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|Board of Trustee Meeting Minutes - July 12, 2012|
Members Present: John Hammond, Howard Brown, Richard K. Drain, Jennifer Gilbert-Duran, Jay Middleton, M. Kathleen Sulick, Jim Thomas, LeRoy Wilkison
Members Excused: Jay Cuccia, Andrea Fulton, Jonathan Hodgson
Staff Present: John Peterson, Janet Morgan
Guests: Brian O. Casey, Lee Harper, Rhett Humphreys, David S. Spika
Recorder: Laura C. Jackson, Audio Associates
The meeting of the Board of Trustees of the Anne Arundel County Retirement and Pension System (Board) was called to order at 12:21 p.m. by John Hammond.
Mr. Wilkison made a motion to approve the minutes of the June 14, 2012, board meeting. Mr. Drain seconded the motion, and the board approved the minutes. Mr. Humphreys later noted one change to the minutes: Wedge Capital Management will replace Buckhead. Mr. Wilkinson moved to reconsider the minutes to reflect that change, and Mr. Middleton seconded the motion. The board unanimously accepted the motion.
Southeastern Asset Management
Last year proved one of the toughest in the firm’s 22-year relationship with Anne Arundel County. Southeastern reported year-to-date returns of 7.31 percent versus the benchmark’s performance of 9.49 percent. Southeastern’s one-year performance was -5.66 percent against the benchmark’s 5.45 percent. The firm’s long-term performance still looks good with since-inception numbers of 12.16 percent. The benchmark is 8.39 percent for that same time period.
Southeastern can enjoy a big upside when it purchases valuable companies for a reduced price. This year the firm sold Yum’s, which had reached appraisal with 800+ percent gains over 12 years. Purchases don’t always go according to plan, however. Campbell’s Soup, for instance, didn’t live up to managers’ expectations. What’s more, fear continues to drive the volatility in the current market as large numbers of investors flee to bonds for safety. The market is penalizing uncertainty and leaving great companies behind. On the other hand, this environment allows Southeastern to analyze business fundamentals and buy at a discount.
Contributors to performance include Disney, which saw returns of more than 30 percent. Southeastern also has seen strong returns from its recent purchase of InterContinental Hotels, which owns the Holiday Inn brand as well as several others. The firm also has purchased Franklin Resources, CONSOL Energy and, for the second time, Berkshire Hathaway. Dell, Chesapeake Energy and Level 3 Communications were the biggest detractors in the portfolio.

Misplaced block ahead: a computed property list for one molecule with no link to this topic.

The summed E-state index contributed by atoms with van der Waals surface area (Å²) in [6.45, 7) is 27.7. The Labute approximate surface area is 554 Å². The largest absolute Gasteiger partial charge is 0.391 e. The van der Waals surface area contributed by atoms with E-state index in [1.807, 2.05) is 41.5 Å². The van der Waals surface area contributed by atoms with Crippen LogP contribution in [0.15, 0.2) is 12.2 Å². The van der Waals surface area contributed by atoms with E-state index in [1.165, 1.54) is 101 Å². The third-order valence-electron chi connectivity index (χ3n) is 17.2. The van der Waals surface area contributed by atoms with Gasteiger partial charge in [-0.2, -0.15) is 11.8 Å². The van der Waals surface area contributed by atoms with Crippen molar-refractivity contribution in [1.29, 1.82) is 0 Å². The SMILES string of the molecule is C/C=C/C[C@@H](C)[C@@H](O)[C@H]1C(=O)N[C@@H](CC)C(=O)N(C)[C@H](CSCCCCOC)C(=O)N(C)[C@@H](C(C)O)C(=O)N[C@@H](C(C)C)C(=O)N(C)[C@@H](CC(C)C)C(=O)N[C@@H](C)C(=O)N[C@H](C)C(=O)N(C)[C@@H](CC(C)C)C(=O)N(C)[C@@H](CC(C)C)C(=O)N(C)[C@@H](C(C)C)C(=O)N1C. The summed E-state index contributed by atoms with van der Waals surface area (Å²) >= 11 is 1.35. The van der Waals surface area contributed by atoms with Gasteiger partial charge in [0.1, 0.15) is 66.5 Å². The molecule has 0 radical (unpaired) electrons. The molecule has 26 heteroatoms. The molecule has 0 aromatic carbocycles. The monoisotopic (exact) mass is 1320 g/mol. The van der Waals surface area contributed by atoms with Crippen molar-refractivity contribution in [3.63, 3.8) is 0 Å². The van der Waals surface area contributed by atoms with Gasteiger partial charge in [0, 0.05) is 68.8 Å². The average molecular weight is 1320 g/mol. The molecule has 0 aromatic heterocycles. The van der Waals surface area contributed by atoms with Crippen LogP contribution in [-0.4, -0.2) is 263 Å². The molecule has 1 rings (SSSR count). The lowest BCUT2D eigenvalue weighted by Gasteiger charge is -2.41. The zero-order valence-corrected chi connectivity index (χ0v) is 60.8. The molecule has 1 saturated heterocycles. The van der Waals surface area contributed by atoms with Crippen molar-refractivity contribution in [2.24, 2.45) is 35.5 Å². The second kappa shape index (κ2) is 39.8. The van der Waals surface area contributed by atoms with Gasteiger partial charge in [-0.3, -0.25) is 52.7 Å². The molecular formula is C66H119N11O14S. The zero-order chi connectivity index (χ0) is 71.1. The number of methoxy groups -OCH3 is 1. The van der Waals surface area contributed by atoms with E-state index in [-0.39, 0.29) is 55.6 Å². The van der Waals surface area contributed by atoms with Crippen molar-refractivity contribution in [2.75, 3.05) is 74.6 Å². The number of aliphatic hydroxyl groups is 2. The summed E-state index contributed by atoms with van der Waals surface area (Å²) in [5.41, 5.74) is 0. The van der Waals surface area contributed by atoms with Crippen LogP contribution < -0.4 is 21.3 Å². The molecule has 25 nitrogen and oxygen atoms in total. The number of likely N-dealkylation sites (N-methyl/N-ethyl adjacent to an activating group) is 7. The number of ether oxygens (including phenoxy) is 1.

• The firm requests increasing the amount of American depository receipts (ADRs) it can hold in the county’s portfolio from 10 percent to 20 percent.
Like Southestern, Westwood has experienced challenges due to negative developments in Europe, investor fears, and the effects of the “safety bubble.” The firm, which has managed funds for the county for seven years, added two experienced analysts this year as well as a few research associates. Westwood has $13 billion in assets under management.
Although domestic equity managers face a rough environment, Mr. Casey said he doesn’t expect this trend to last forever. Mr. Spika added that companies are sitting on cash due to uncertainties in the market. Further, although the firm prefers areas of growth potential, safer investments are getting more play. An underweight to utilities, for example, cost the firm. September 2011 and May 2012, periods of significant macroeconomic fear, hurt performance the most. Year to date, the county portfolio shows returns of 6.4 percent (net of fees) against a benchmark of 8.7 percent.
Although Westwood typically does well coming out of a recession, recovery in the United States has taken longer due to the depth of the financial crisis. In response, Westwood has sold companies with too much exposure to Europe. The firm has made other minor tweaks to protect its clients in this challenging environment. Health care makes sense as an area of investment. Technology is another good area despite the perception that it’s a cyclical sector. Energy was hurt in February and March due to the warm winter, but this sector helped the county’s performance in June. Compared to the benchmark, Westwood has done a better job of picking companies that generate greater earnings growth, said Mr. Spika. The firm still owns companies that offer good growth potential and pay good yields.
New England Pension Consultants
Mr. Humphreys reported all three major investment categories were positive for the “flash” report ending June 30.The domestic equity composite was 8.9 percent year to date whereas emerging market equity reported 12.4 percent year to date. Marvin and Palmer showed results of 12.7 percent for the month and 12.4 percent year to date. Such returns in the midst of a liquidation allow the firm to go out on a high note.
Bonds reported year-to-date returns of 4.4 percent. Western showed returns of 4.3 percent year to date versus the benchmark’s 2.4 percent. Under global asset allocation, Bridgewater’s performance was 5.7 percent year to date. Its benchmark reported 3 percent for the same time period. Wellington, like Marvin and Palmer, made a gracious exit from the portfolio with returns 5.6 percent against a benchmark of 4.9 percent year to date.
Mr. Hammond reported the investment committee will meet August 7 at 11 a.m. The pension system has completed the first phase of its rebalancing process by moving over the liquidated Marvin and Palmer funds to Dimensional. In September the pension system will move funds from Wellington into emerging market equity.
Mr. Peterson reported that Jay Cuccia was re-elected to the board. In other news, 21 people retired in July. Benefits statements went out successfully. Bolton has begun its experience study.
The meeting ended at 2:05 p.m. The next meeting will take place August 9.